Larry Greenley has written a long, but interesting and thought-provoking article on changing vs enforcing the constitution on a state level. Here’s an excerpt:

The movement to restore the Constitution, however, has encountered a fork in the road. One path builds on the Tenth Amendment movement by introducing and passing measures in state legislatures to nullify various unconstitutional federal laws, such as federal firearms laws and ObamaCare. Let’s call this choice, “States Enforce the Constitution.” The adherents of the second path seek to convince constitutionalists that what’s needed to rein in the federal government is a constitutional convention (Con-Con) as provided for by Article V of the Constitution to propose some new amendments to the Constitution. Let’s call this choice, “States Revise the Constitution.”

To choose the correct choice, we must understand the problem — namely that all three branches of the federal government routinely disregard major portions of the Constitution, despite the fact that the original 13 states created a compact, or agreement, designating as their agent, a federal government composed of executive, legislative, and judicial branches with their powers enumerated in the Constitution.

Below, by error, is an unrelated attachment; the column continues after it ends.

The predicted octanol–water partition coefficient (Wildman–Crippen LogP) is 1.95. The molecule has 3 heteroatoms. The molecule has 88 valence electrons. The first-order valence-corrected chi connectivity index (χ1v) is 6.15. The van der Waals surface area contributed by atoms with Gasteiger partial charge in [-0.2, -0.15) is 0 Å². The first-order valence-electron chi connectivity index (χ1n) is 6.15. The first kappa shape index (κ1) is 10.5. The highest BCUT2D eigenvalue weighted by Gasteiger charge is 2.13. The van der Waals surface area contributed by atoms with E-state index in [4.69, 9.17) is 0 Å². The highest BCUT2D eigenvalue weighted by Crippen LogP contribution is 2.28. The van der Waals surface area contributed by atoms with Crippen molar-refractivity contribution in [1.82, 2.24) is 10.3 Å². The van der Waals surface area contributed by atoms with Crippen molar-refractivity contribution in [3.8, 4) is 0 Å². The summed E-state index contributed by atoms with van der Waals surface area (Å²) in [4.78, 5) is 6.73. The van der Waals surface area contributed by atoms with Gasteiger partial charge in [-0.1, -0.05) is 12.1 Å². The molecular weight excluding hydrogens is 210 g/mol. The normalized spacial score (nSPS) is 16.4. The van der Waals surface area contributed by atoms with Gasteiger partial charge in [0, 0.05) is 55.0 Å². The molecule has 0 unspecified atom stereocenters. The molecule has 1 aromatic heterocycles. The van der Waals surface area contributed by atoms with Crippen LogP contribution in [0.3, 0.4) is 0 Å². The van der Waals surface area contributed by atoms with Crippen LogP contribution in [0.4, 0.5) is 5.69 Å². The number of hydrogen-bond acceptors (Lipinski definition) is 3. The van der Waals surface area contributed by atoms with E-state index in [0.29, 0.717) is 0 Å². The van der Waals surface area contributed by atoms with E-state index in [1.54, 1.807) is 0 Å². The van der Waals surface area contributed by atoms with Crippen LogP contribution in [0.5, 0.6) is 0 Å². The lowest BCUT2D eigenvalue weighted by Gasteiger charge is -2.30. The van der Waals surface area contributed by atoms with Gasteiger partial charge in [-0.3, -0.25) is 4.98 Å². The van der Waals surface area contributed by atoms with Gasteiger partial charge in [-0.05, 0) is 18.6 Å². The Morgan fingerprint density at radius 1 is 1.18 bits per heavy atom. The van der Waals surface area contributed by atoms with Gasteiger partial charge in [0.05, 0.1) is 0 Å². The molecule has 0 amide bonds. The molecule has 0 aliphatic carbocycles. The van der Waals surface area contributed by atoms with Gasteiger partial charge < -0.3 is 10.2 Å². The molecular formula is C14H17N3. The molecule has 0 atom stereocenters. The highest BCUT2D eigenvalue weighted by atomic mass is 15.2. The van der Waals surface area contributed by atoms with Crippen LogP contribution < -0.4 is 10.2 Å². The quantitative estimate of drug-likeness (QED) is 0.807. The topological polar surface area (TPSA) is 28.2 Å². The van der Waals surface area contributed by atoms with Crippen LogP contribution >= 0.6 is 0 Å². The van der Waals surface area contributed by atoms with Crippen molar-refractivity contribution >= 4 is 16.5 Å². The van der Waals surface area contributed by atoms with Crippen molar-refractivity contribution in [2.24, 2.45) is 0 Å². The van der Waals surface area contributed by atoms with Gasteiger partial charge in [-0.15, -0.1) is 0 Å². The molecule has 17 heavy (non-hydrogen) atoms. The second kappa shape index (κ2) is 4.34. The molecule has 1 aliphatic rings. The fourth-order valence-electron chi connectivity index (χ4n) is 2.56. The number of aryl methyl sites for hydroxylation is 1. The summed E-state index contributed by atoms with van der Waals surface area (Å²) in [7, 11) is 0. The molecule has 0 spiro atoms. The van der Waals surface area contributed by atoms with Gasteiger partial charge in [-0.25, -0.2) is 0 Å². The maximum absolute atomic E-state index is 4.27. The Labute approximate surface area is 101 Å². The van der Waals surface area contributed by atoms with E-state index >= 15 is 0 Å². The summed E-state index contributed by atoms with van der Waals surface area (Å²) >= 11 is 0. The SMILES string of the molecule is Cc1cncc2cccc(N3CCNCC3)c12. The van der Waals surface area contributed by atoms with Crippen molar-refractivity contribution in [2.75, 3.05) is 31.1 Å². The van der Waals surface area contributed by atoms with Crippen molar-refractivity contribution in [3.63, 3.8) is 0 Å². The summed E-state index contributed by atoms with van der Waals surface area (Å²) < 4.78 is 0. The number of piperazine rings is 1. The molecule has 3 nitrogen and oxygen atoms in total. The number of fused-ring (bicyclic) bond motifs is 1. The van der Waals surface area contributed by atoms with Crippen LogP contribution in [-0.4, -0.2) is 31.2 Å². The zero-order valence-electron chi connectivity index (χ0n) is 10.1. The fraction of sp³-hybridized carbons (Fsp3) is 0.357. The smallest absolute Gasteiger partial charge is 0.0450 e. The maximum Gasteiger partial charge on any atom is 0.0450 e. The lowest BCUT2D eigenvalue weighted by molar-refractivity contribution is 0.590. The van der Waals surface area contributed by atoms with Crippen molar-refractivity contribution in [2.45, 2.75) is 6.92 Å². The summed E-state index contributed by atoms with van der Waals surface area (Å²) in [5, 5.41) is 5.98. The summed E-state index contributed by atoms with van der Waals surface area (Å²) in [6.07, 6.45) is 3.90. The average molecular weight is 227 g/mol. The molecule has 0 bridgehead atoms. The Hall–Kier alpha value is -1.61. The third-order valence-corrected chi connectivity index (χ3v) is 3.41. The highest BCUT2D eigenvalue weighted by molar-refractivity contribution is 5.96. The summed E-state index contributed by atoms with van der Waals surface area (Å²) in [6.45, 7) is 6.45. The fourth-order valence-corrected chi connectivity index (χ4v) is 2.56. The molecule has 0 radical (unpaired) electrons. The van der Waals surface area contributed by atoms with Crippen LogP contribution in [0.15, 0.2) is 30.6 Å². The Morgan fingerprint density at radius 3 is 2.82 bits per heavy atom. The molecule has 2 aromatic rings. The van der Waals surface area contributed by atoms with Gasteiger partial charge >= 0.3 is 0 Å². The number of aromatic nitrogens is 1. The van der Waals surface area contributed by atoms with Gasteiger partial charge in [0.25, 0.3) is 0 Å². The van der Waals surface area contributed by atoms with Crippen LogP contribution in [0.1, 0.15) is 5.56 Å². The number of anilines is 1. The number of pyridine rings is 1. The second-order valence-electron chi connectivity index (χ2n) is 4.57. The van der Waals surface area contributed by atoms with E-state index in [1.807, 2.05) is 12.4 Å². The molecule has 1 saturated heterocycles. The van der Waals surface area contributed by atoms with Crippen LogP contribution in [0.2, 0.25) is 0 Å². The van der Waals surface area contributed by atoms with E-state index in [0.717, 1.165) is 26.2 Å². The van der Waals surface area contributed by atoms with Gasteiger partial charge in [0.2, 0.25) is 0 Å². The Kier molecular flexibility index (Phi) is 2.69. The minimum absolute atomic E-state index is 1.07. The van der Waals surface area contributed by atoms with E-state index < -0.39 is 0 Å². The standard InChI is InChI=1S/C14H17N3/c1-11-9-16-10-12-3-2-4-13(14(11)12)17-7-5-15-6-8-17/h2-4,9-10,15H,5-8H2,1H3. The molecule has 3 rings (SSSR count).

Thus, the states must re-assert themselves soon as the parties to the original compact that established the federal government as their agent and enforce the Constitution, or face eventual extinction at the hands of the federal government. As James Madison wrote regarding the states, “There can be no tribunal above [the states’] authority, to decide in the last resort, whether the compact made by them be violated.”

The enforcement-through-state-nullification route builds on the ideas of the Founders and posits that the states, which created the federal government in the first place, can begin re-asserting themselves immediately by virtue of their superior status as the creators of the federal government and by using those powers never delegated to the federal government. In contrast, revising the Constitution through an Article V convention would not immediately reassert the dominance of the states over the federal government; hence, the federal government would be permitted to continue to operate according to its self-assigned role as ultimate arbiter of violations of the constitutional compact. This in turn would delay the necessary reassertion by the states of their superior status over the federal government while everyone is kept waiting for a possible realignment of state-federal power to emerge from an Article V constitutional amendment process. Meanwhile, the federal government would continue to increase its control over the states and their citizens — taking our freedoms, rights, and money.


Michael Boldin

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